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Bottled Ship Builder


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DSiemens last won the day on June 3

DSiemens had the most liked content!

About DSiemens

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  1. Great set of plans. This will be a fun build.
  2. Great work! She really came together nicely. I really like the stand in the bottle look, especially with a ship this detailed.
  3. That lopms great in that bottle. I live the way it frames the ship.
  4. I have that model that a friend asked me to build for him. I aught to start it and we can compare notes. I've been critical of it because I've seen more than a few accomplished builders that decided SIB building was to hard based on the kit. It would be good to dig in and see how it really is.
  5. DSiemens

    Bottle find

    That's going to look awesome.
  6. It was something like every two or three millimeters. I wasn't worried about scale, just that it looked good.
  7. Once the lines are tightened and glued off position the ship in the clay and glue it down. Then put finishing touches on the clay and the bottle. Build a stand. A block with a groove is an easy version. And that's it. Let me know if you have questions. These methods can be used in building bigger more complex ships. Theres also a ton of other methods. Find what works for you amd have fun.
  8. When I left off with this I needed to do the sea. I use plastaline or plastacine. Seems like theres a million spellings. Probably different chemical make up but essentially the same stuff. Its a putty that doesnt dry. It always stays plyable but its stiff enough to stay put in the bottle. I have some bottles going on six years old that have plastaline and they look as good as they did the day I made them. So despite never setting the stuff works. I put in a minimal amount of sea. Its surprising how little you can get away with. This means the ship can be taller and bigger in the bottle because the sea doesn't take as much room. Theres give and take to the amount of sea used. It comes down to preference amd what will fit in the bottle. I roll my clay out to about 3 to 4 cm thick. Then I hold it up to the bottle amd cut it to size. With thin sea the trick is keep width narrow. If the width is to wide the sea goes up the sides of the bottle and obstrects the view of the ship. I laid the sea on the bottle and cut it to size. The top and bottom will brew trimmed and the width will be narrowed from here. Then I hold the ship up to the bottle and the clay to determine where the ship will be in the bottle in proportion to the clay. From there cut the clay out where the ship will be. I cut the width down a little more and then put the sea in the bottle. Then I press it down with a piece of wire. The hole for the ship will need to be adjusted a bit. Go wide on this. Its easy to add clay its harder to widen it on the next step. Also something important to remember is to set the clay over the seam of the bottle. You don't want the seam in front of the view of the ship. The next step is to set the clay. This is done with a little heat. I hold the bottle over a hot burner for 30 seconds to a minute. Just enough so the clay next to the glass liquefies but not more than that. Here's a before. During And after With the hole in the sea the ship can be glued down to the glass. That step comes with personal ptefference. Some prefer to glue the ship down first then set the lines. Personally I glue and cut the lines then glue the ship down. After the clay is cooled waves and wakes can be formed and white clay can be added to give the sea a realistic look. I went with a smoother sea. From here the ship is ready to go in. Loosen the lines and fold the masts down and wrap the main sail around the ship. This is how it will look going in. You can glue the ship down or hold it with a piece of wire. Holding it can be a little harder but the advantage is if something goes wrong the lines can be cut and the ship pulled out. With it glued down you may have to break the bottle to get the ship out. The real trick is to make sure nothong goes wrong. I pull all the lines tight first then start gluing them down. That way I avoid snags and unforseen problems. Once every thing is in place I lossen the line slightly put a tiny bit of glue on the line and pull it through the hole or thread block. If you use CA make sure to use tiny amounts and turn the bottle up to let the fumes out. That way the bottle doesn't fog up. I use a flat end razor blade on a wire to cut the lines. Be very careful what the blade touches. Its very easy to cut a tight line.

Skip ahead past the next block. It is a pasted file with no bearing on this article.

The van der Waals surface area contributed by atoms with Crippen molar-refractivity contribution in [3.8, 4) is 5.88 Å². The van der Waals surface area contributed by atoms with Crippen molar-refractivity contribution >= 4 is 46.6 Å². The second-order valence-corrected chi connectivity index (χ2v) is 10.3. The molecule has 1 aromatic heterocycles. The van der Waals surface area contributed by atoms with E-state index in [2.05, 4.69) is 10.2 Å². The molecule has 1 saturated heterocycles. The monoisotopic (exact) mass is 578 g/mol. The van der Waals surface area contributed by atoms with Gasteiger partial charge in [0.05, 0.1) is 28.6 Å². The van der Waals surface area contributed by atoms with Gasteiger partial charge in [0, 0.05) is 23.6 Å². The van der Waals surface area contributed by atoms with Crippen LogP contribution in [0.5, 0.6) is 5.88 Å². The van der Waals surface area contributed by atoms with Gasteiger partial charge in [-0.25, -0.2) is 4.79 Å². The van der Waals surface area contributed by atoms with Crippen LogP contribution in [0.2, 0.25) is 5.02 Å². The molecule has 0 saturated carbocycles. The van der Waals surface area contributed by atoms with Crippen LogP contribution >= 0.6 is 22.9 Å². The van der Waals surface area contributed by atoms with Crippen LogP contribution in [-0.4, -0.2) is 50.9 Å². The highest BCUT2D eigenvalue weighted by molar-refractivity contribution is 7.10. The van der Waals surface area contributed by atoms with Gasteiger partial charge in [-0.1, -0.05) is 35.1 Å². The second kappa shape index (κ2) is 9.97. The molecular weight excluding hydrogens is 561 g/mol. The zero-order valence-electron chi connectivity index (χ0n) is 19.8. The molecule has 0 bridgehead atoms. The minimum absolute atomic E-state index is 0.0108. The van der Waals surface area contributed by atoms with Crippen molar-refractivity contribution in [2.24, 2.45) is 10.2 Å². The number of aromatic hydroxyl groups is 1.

9. I like the idea of keeping them closed until your ready for them to open. Its one less thing to worry about in the bottle.
  10. I haven't seen Bob on the forum in quiet a while but the book he notes the plans came from is on Amazon. https://www.google.com/url?sa=t&source=web&rct=j&url=https://www.amazon.com/Around-Cape-Horn-Charles-Davis/dp/0892726466&ved=2ahUKEwjpo_-jyLziAhVMnKwKHR5XDhwQFjAAegQIBhAB&usg=AOvVaw1oApJSlXfTvReoQhVDptNb&cshid=1558989461919
  11. DSiemens

    HMS Terror

    Great work. It really turned out nice.
  12. I knew a builder once that built ships first and found bottles after. It was kind of funny but it worked for him and his sibs were really nice. Great work on this one.
  13. I ran into that with this model. I used the next channel in. If that doesnt work drill through the side of the hull to the bottom of the hull and run the lines underneath.
  14. If it is from 1915ish its probably worth $250. I purchased a similar one for that price a couple years ago. Unfortunately they don't go up in value a whole lot. There's not a big market for old ships in bottles. If its later it'll be maybe $200 to $150.
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